It's not for nothing that this is being called a "mockumentary." It's
comedic spoof; mockery, documentary style, but as a vehicle to mock a
phenomenon of the 60's there's considerable affection and accuracy here for
that decade's folk craze. For the comedic palate of Christopher Guest who
brought us another mocking documentary, "Best in Show" which won an academy
award, this one centers on aging troubadours in a revival of their best years
of public support.
Those who lived through those years will have more to appreciate in this
send-up of folk types, but the dry, straightforward satire suggesting a
momentary come-back has laughs, guffaws and nods even for the uninitiate who
will recognize a rich comedy when they see one.
The recent death of a folk impresario (Irving Grossman) inspires a reunion of
his groups to honor his memory. The event is produced by his son Jonathan
(Bob Balaban) and includes such luminaries as the Folksmen (Michael McKean,
Guest and Harry Shearer), the commercial New Main Street Singers, and a duo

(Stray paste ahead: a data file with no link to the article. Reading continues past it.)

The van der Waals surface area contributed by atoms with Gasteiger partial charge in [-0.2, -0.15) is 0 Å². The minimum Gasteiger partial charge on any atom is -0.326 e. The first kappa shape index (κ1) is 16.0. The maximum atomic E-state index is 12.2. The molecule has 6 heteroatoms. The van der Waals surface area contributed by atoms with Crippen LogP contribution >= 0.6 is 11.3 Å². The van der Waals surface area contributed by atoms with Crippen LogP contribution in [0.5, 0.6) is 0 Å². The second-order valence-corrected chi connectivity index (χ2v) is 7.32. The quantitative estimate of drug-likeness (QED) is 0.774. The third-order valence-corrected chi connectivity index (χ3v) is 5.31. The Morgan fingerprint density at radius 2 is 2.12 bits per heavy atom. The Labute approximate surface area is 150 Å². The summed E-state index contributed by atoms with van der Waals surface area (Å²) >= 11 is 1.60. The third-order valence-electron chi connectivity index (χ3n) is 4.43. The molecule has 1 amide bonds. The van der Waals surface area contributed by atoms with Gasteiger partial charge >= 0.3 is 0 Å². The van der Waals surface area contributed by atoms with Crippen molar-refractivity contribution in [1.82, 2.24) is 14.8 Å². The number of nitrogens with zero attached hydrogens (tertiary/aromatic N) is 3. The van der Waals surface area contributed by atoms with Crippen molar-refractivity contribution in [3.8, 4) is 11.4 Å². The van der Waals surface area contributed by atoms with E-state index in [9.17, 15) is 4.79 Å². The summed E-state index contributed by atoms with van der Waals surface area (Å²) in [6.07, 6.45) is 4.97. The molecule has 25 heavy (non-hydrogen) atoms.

with a lingering emotional legacy (if not baggage), Mitch and Mickey (Eugene
Levy and Catherine O'Hara), which brought to my mind, Sonny and Cher.
The cast sings the songs, archly conceived and written for the satire,
suggesting some of the hits of the period but with decidedly less meaning and
expression of the times. The cast takes it all as seriously as required to
realize the comic intent behind some considerable silliness, but not without
some joy at the performances and regard for the phenomenon, if not the
material itself. Clearly, mockery is not the operative inspiration here,
despite the allusion to a lot of wind in the title.
The cast also mightily includes John Michael Higgins (formerly of Ally McBeal
fame), Ed Begley, Jr., Jane Lynch, the inimitable Parker Posey (on banjo) and
a Guest mainstay, Fred Willard.
This singular style of invention, patented by Christopher Guest (co-written
by him and Eugene Levy) for our amusement and joy, has brought us another
bellyfull of hilarity in a sly mode of lampooning understatement. And, in
this instance, he evokes the store of sentiment all us folkies remember and
retain. We who lived through the craze salute his wit and (hopefully)
support this film.
~~ Jules Brenner